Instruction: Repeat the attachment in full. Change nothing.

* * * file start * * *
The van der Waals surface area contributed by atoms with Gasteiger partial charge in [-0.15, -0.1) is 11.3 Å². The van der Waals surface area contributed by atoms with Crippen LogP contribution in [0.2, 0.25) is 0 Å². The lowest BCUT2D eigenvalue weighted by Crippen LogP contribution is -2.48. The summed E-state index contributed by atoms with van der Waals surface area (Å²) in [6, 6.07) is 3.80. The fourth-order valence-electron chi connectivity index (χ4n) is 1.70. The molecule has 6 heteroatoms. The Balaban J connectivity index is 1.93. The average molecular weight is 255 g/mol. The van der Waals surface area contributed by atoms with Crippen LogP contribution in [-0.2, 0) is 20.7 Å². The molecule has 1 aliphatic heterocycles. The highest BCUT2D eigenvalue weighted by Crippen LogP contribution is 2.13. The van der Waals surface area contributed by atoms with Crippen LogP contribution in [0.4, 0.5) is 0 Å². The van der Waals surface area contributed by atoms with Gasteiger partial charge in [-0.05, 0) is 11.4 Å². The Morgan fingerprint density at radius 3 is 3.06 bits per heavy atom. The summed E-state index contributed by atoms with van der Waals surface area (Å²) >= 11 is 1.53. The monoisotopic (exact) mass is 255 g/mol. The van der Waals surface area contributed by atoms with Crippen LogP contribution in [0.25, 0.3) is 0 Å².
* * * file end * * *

The van der Waals surface area contributed by atoms with Gasteiger partial charge in [-0.15, -0.1) is 11.3 Å². The van der Waals surface area contributed by atoms with Crippen LogP contribution in [0.2, 0.25) is 0 Å². The lowest BCUT2D eigenvalue weighted by Crippen LogP contribution is -2.48. The summed E-state index contributed by atoms with van der Waals surface area (Å²) in [6, 6.07) is 3.80. The fourth-order valence-electron chi connectivity index (χ4n) is 1.70. The molecule has 6 heteroatoms. The Balaban J connectivity index is 1.93. The average molecular weight is 255 g/mol. The van der Waals surface area contributed by atoms with Crippen LogP contribution in [-0.2, 0) is 20.7 Å². The molecule has 1 aliphatic heterocycles. The highest BCUT2D eigenvalue weighted by Crippen LogP contribution is 2.13. The van der Waals surface area contributed by atoms with Crippen LogP contribution in [0.4, 0.5) is 0 Å². The van der Waals surface area contributed by atoms with Gasteiger partial charge in [-0.05, 0) is 11.4 Å². The Morgan fingerprint density at radius 3 is 3.06 bits per heavy atom. The summed E-state index contributed by atoms with van der Waals surface area (Å²) >= 11 is 1.53. The monoisotopic (exact) mass is 255 g/mol. The van der Waals surface area contributed by atoms with Crippen LogP contribution in [0.25, 0.3) is 0 Å².